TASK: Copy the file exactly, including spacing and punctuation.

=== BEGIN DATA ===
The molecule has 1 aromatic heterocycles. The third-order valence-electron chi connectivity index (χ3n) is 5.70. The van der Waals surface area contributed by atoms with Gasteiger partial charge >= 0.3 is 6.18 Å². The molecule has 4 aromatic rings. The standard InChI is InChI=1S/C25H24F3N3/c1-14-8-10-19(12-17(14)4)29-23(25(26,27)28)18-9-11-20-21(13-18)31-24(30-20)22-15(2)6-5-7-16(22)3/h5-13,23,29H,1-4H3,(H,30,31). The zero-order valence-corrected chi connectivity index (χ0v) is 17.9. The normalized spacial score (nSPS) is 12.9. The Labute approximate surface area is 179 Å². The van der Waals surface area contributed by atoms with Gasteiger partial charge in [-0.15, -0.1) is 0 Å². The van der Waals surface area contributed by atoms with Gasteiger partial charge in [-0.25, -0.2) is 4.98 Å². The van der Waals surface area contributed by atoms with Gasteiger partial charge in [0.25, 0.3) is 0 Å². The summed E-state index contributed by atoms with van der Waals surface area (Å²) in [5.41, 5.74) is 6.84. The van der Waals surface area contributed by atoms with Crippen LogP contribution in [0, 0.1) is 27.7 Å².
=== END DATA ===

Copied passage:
The molecule has 1 aromatic heterocycles. The third-order valence-electron chi connectivity index (χ3n) is 5.70. The van der Waals surface area contributed by atoms with Gasteiger partial charge >= 0.3 is 6.18 Å². The molecule has 4 aromatic rings. The standard InChI is InChI=1S/C25H24F3N3/c1-14-8-10-19(12-17(14)4)29-23(25(26,27)28)18-9-11-20-21(13-18)31-24(30-20)22-15(2)6-5-7-16(22)3/h5-13,23,29H,1-4H3,(H,30,31). The zero-order valence-corrected chi connectivity index (χ0v) is 17.9. The normalized spacial score (nSPS) is 12.9. The Labute approximate surface area is 179 Å². The van der Waals surface area contributed by atoms with Gasteiger partial charge in [-0.15, -0.1) is 0 Å². The van der Waals surface area contributed by atoms with Gasteiger partial charge in [-0.25, -0.2) is 4.98 Å². The van der Waals surface area contributed by atoms with Gasteiger partial charge in [0.25, 0.3) is 0 Å². The summed E-state index contributed by atoms with van der Waals surface area (Å²) in [5.41, 5.74) is 6.84. The van der Waals surface area contributed by atoms with Crippen LogP contribution in [0, 0.1) is 27.7 Å².